About the International Thesaurus of Refugee Terminology
PURPOSE OF THE THESAURUS
The International Thesaurus of Refugee Terminology is intended as a tool for use by organizations that process information
Using a standardized terminology to index refugee-related information, whether in printed, audio-visual or electronic format,
facilitates information retrieval and exchange. Structuring that terminology into thesaurus form, which shows how the terms
relate to each other, assists both indexing and retrieval by allowing the selection of the most appropriate terms.
The Thesaurus grew out of the Draft Thesaurus of Refugee Terminology compiled in English for the UNHCR by Piers Campbell in
1986. In 1988, the then chief of the UNHCR Centre for Documentation on Refugees (CDR), Hans Thoolen, invited Jean Aitchison,
a respected expert in the field of thesauri, to provide the technical expertise for the revision and restructuring of this
draft. She worked closely with the CDR and with an international working group, and the result of their collaboration was
the first edition of the International Thesaurus of Refugee Terminology, in three separate language editions, published in
1989. The Spanish version was translated by the Latin American Information Center on Migration (CIMAL) in Santiago de
Chile and published by the Instituto Interamericano de Derechos Humanos (IIDH) in Costa Rica. The French edition was
translated by Documentation Réfugiés in Paris and published by La Documentation française (France). The English edition
was published by UNHCR.
Thesauri are living tools that reflect growth and change in their specialized subject area. The International Thesaurus of
Refugee Terminology has continued to grow and change.
From the beginning of its life, its users have been actively encouraged to provide feedback. At the Conference on the
Future of the International Refugee Documentation Network (Crete, 8-9 May 1992) it was decided to create a new International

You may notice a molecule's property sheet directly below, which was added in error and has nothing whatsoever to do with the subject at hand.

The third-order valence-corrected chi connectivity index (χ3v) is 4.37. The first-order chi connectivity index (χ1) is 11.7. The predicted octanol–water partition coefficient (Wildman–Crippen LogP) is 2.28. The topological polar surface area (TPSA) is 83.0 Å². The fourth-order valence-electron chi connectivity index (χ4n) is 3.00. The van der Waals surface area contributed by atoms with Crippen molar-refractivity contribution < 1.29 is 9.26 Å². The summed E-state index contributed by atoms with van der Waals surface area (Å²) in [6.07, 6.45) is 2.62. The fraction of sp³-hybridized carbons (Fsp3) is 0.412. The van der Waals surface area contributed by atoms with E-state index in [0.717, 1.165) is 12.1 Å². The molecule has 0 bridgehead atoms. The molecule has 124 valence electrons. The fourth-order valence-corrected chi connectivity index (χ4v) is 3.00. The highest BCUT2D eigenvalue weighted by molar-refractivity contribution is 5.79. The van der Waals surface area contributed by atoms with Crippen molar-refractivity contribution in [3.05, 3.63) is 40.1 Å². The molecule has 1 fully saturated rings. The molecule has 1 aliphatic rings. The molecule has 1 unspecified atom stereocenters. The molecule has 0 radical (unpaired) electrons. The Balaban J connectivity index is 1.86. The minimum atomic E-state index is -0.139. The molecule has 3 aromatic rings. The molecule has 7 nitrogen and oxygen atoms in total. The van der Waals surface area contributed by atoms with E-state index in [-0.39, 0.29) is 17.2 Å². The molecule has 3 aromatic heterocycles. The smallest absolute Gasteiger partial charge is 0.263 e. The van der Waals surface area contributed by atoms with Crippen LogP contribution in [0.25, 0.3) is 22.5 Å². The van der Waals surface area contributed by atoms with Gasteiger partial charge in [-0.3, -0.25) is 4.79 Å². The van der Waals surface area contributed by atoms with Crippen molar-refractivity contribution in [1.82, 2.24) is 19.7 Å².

Thesaurus Working Group, coordinated by CDR, that would be responsible for all decisions on issues related to the thesaurus.
The Group decided to publish a second edition.
A special task force of four members, including Jean Aitchison, was established in 1994 to discuss suggestions for additions,
changes and deletions put forward by the Working Group. The recommendations of the Task Force were studied by the International
Working Group at a meeting in Geneva in November 1994. The resulting second edition was published in 1996. The introduction
and updates of the French version were translated by Documentation Réfugiés in Paris and of the Spanish version by the
International Organization for Migration (IOM). All three language versions of the second edition were published by UNHCR.
A Russian version was published in 1998.
Upon the retirement of Jean Aitchison, another thesaurus expert, Anne Di Lauro, was engaged to oversee the transfer of the
thesaurus to a database that could be updated using thesaurus management software* to update the database with the
additions and changes requested by the Task Force, and to suggest a revised structure that would simplify future updating
and render the thesaurus more user-friendly.
A meeting of the Task Force took place in Geneva in September 1997 to consider suggestions from users for additions and
changes to the second edition and these were consequently incorporated into the new database.
The new structure, in which the systematic display would be replaced by a simpler classification scheme, was approved by
the Task Force over a series of meetings in 2000 and 2001. At these meetings, the Task Force also proposed further
additions and changes to descriptors.
Meanwhile, in 2001, CDR's Thesaurus work was taken over by the UNHCR Library which made the transition to a new software
for managing its databases - AIRS (Advanced Information Retrieval System) from Digitech, France.
At the end of 2001, the thesaurus database was converted to AIRS to facilitate its interface with the other CDR databases
and to make it available in electronic format within the UNHCR electronic network.
This third edition, then, marks the transition of the Thesaurus to the twenty-first century.
The terminology used and the presentation of material in this publication do not imply the expression of any opinion whatsoever on the part of UNHCR concerning the legal status of a territory or of its authorities.
* Multilingual Thesaurus Management software (MTM3), created by the OECD for use with UNESCO's Mini-Micro CDS/ISIS and
available free of charge to non-profit organizations. This online edition is powered by ToadHMS
by Oxford ArchDigital